“There were no weapons involved; there was no aggressive behavior; these were not suspects,” Mr. Merritt said in a telephone interview. “The lone motive they had for the murder was that the vehicle was being used as a weapon, and now that is no longer there.”
Efforts to reach officials with the Police Department after Monday’s news conference were unsuccessful.
Mr. Merritt called the change in the department’s account “a hopeful sign” about the transparency of the investigation, but he said the authorities needed to do more.
“They have a dead child, they have the identity of the shooter, and they have no explanation for the shooting,” Mr. Merritt said. “They have more than sufficient probable cause to make an arrest.”
Jordan, a popular football player, was killed shortly after leaving a party with a group of friends on Saturday night. The police said in a statement on Sunday that officers were in the area responding to a 911 call complaining about drunken young people.
The statement said officers fired on the car after they heard gunfire from an “unknown altercation.” Jordan, a passenger, was shot in the head and later died from his injuries at a hospital.
The shooting has unnerved Balch Springs, a city of about 23,000 people that lies about 15 miles east of downtown Dallas. The Mesquite Independent School District said Mr. Edwards “was a good student who was very well liked by his teachers, coaches and his fellow students.”
“The entire district — especially the staff and students of Mesquite High School — are mourning this terrible loss,” the district said.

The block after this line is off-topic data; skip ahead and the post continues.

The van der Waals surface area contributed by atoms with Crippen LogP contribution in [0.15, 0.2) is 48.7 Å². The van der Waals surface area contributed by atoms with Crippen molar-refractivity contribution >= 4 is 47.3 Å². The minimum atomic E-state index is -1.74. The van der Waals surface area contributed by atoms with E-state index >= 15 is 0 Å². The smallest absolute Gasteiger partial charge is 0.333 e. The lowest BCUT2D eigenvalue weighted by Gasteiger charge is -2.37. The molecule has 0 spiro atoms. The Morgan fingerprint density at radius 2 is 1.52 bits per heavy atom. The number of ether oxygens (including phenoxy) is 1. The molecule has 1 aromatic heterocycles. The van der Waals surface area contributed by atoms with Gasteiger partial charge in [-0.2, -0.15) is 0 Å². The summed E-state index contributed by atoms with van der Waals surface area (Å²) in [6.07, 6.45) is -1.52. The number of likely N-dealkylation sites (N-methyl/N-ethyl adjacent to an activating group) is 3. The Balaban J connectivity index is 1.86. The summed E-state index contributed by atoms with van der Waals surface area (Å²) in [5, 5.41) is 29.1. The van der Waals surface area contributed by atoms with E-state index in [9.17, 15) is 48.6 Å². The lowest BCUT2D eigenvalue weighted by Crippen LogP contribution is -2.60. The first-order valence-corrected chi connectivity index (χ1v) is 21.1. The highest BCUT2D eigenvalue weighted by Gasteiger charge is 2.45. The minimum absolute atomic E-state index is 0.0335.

Chris Cano, whose son played football with Jordan, told a local television station, WFAA, that he was a “great kid.”
“Awesome parents,” Mr. Cano said. “He was not a thug. This shouldn’t happen to him.”
The first day of spring football practice at Mesquite High School was canceled on Monday because of Jordan’s death.
His teammates are grieving, said Jeff Fleener, the coach of the high school team, the Skeeters. Sheer athleticism aside, Jordan’s “big smile” would be missed by his team, Mr. Fleener said in a telephone interview on Monday.
“I met Jordan on Day 1 and learned his name very quickly just because of the type of kid he was,” Mr. Fleener said.
Jordan, who weighed 150 pounds and was nearly six feet tall, had aspirations to play college football and was trying out for the team’s defensive position, Mr. Fleener said.
Jordan “spent a lot of time in the weight room to make himself better, bigger and stronger,” Mr. Fleener said. “The big thing is he was not scared to come hit somebody on the football field. Off the field, his big smile lit up a room, but he knew how to flip that switch on the field and play with some physicality.”
“He was excellent — 3.5 G.P.A., never in trouble, no attendance issues,” Mr. Fleener said. “He was a kid that did everything right.”
Officer Pedro Gonzalez, a police spokesman, said in a brief phone interview early Monday that the officers involved in the episode had been wearing body cameras. Mr. Gonzalez said they would be interviewed after they had been given a chance to “decompress.”
Body camera footage has been crucial in investigations of police shootings in the United States, particularly in cases involving black victims and white officers that have fueled racial discord in communities.
Source: New York Times